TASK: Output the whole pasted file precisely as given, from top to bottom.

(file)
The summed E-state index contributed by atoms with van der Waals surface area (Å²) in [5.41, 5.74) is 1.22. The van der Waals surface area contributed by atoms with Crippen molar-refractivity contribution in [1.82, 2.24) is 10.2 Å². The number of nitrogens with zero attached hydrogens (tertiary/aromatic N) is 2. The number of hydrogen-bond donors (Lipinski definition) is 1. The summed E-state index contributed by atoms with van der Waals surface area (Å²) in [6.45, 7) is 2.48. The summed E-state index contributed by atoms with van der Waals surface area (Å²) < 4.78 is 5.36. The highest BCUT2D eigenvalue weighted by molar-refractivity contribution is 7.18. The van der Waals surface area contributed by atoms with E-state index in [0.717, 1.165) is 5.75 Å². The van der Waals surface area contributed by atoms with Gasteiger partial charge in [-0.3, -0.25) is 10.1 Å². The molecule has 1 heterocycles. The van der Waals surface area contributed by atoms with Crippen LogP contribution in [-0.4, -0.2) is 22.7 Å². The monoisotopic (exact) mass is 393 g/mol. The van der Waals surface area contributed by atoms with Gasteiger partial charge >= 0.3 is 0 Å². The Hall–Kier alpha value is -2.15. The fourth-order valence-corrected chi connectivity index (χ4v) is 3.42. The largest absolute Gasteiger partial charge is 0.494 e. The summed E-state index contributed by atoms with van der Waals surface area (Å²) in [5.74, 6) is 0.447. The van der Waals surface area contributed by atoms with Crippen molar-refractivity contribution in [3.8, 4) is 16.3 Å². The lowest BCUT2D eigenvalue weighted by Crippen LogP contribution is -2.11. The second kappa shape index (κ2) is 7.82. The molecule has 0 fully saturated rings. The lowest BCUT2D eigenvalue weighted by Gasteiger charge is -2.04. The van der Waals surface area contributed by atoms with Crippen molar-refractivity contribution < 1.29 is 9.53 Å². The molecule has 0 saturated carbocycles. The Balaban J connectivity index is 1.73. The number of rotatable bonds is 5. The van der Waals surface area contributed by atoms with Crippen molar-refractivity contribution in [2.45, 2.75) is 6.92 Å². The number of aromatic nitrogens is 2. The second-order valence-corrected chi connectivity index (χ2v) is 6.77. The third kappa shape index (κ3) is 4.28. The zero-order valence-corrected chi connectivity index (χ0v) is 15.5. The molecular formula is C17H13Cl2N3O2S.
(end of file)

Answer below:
The summed E-state index contributed by atoms with van der Waals surface area (Å²) in [5.41, 5.74) is 1.22. The van der Waals surface area contributed by atoms with Crippen molar-refractivity contribution in [1.82, 2.24) is 10.2 Å². The number of nitrogens with zero attached hydrogens (tertiary/aromatic N) is 2. The number of hydrogen-bond donors (Lipinski definition) is 1. The summed E-state index contributed by atoms with van der Waals surface area (Å²) in [6.45, 7) is 2.48. The summed E-state index contributed by atoms with van der Waals surface area (Å²) < 4.78 is 5.36. The highest BCUT2D eigenvalue weighted by molar-refractivity contribution is 7.18. The van der Waals surface area contributed by atoms with E-state index in [0.717, 1.165) is 5.75 Å². The van der Waals surface area contributed by atoms with Gasteiger partial charge in [-0.3, -0.25) is 10.1 Å². The molecule has 1 heterocycles. The van der Waals surface area contributed by atoms with Crippen LogP contribution in [-0.4, -0.2) is 22.7 Å². The monoisotopic (exact) mass is 393 g/mol. The van der Waals surface area contributed by atoms with Gasteiger partial charge >= 0.3 is 0 Å². The Hall–Kier alpha value is -2.15. The fourth-order valence-corrected chi connectivity index (χ4v) is 3.42. The largest absolute Gasteiger partial charge is 0.494 e. The summed E-state index contributed by atoms with van der Waals surface area (Å²) in [5.74, 6) is 0.447. The van der Waals surface area contributed by atoms with Crippen molar-refractivity contribution in [3.8, 4) is 16.3 Å². The lowest BCUT2D eigenvalue weighted by Crippen LogP contribution is -2.11. The second kappa shape index (κ2) is 7.82. The molecule has 0 fully saturated rings. The lowest BCUT2D eigenvalue weighted by Gasteiger charge is -2.04. The van der Waals surface area contributed by atoms with Crippen molar-refractivity contribution < 1.29 is 9.53 Å². The molecule has 0 saturated carbocycles. The Balaban J connectivity index is 1.73. The number of rotatable bonds is 5. The van der Waals surface area contributed by atoms with Crippen molar-refractivity contribution in [2.45, 2.75) is 6.92 Å². The number of aromatic nitrogens is 2. The second-order valence-corrected chi connectivity index (χ2v) is 6.77. The third kappa shape index (κ3) is 4.28. The zero-order valence-corrected chi connectivity index (χ0v) is 15.5. The molecular formula is C17H13Cl2N3O2S.